Liability covers the insured (and their family members and pets) for personal injury or property damage that they cause to other people. Both the cost of defending against a lawsuit and any damages awarded are covered up to the policy limits. Some homeowners choose to buy an additional "umbrella or excess liability" policy to provide additional coverage.
Additional living expenses
If your home is inhabitable do to an insured disaster, the insured will be covered for hotel, restaurant meals, and other living expenses until they can return home.
Your type of home
If you own your home, the most common policy is HO-3. It provides coverage for the home structure, personal belongings, and liability. It also covers damage caused by riot, aircraft, vehicles, smoke, and other perils.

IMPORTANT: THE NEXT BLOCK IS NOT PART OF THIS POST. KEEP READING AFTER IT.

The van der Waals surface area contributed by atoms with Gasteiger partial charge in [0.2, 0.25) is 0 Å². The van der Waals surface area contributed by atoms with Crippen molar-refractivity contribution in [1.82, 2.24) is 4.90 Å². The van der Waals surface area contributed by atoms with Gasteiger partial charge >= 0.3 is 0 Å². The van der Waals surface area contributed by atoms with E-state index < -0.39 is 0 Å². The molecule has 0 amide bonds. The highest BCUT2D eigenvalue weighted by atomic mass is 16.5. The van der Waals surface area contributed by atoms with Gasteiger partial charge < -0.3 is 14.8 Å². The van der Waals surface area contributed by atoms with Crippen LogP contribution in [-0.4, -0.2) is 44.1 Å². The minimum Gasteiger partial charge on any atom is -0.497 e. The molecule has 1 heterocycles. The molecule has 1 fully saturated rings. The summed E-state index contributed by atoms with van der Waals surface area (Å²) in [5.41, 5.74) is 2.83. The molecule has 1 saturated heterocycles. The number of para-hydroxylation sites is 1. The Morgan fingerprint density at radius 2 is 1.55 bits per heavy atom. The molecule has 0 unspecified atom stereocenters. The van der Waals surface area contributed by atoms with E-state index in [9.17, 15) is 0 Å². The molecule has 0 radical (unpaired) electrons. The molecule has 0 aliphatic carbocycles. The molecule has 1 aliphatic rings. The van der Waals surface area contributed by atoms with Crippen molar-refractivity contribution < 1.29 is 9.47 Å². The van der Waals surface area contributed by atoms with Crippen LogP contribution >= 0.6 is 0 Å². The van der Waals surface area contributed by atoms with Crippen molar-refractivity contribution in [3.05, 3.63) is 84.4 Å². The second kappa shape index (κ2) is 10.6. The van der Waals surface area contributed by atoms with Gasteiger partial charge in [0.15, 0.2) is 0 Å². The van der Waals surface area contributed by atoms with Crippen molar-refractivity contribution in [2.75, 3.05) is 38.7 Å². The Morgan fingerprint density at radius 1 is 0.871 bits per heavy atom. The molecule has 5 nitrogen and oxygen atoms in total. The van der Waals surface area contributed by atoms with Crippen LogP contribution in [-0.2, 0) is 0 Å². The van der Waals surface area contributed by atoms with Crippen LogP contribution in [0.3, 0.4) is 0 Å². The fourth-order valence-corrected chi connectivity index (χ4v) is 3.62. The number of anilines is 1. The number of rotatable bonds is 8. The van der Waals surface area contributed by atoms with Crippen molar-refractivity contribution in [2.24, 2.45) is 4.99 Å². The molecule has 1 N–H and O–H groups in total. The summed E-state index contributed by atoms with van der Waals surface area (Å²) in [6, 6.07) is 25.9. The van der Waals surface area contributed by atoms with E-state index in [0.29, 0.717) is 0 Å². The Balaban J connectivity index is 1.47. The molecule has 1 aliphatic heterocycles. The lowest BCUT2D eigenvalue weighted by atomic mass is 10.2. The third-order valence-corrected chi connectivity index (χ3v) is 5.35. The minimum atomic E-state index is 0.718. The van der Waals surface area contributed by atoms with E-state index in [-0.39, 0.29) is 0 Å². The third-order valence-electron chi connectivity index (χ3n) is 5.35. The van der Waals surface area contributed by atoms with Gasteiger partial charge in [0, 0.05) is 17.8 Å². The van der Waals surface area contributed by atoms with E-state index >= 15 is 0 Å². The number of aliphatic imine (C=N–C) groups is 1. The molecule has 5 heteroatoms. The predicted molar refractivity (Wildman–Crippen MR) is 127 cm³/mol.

If you own a multifamily home, the most common policy is an HO-3 with an endorsement for risks associated with renters.
If you own a mobile home, the most common policy is an HO-2.
If you're a renter, you'll want an HO-4 policy. It covers the insured's possessions against the same losses as HO-3 and also provides third party liability coverage.
Condominium and co-op owners will need an HO-6 policy. It provides structural coverage for the building portion that the policyholder owns. It also provides coverage for the possessions like an HO-3 policy and liability coverage and also additional living expenses.
How much will you receive?
Most policies cover items on an "actual cash value" basis. That means that they will pay you what you could get for a lost item if it had been sold. For example, a two-year-old TV might be worth $50 or $75.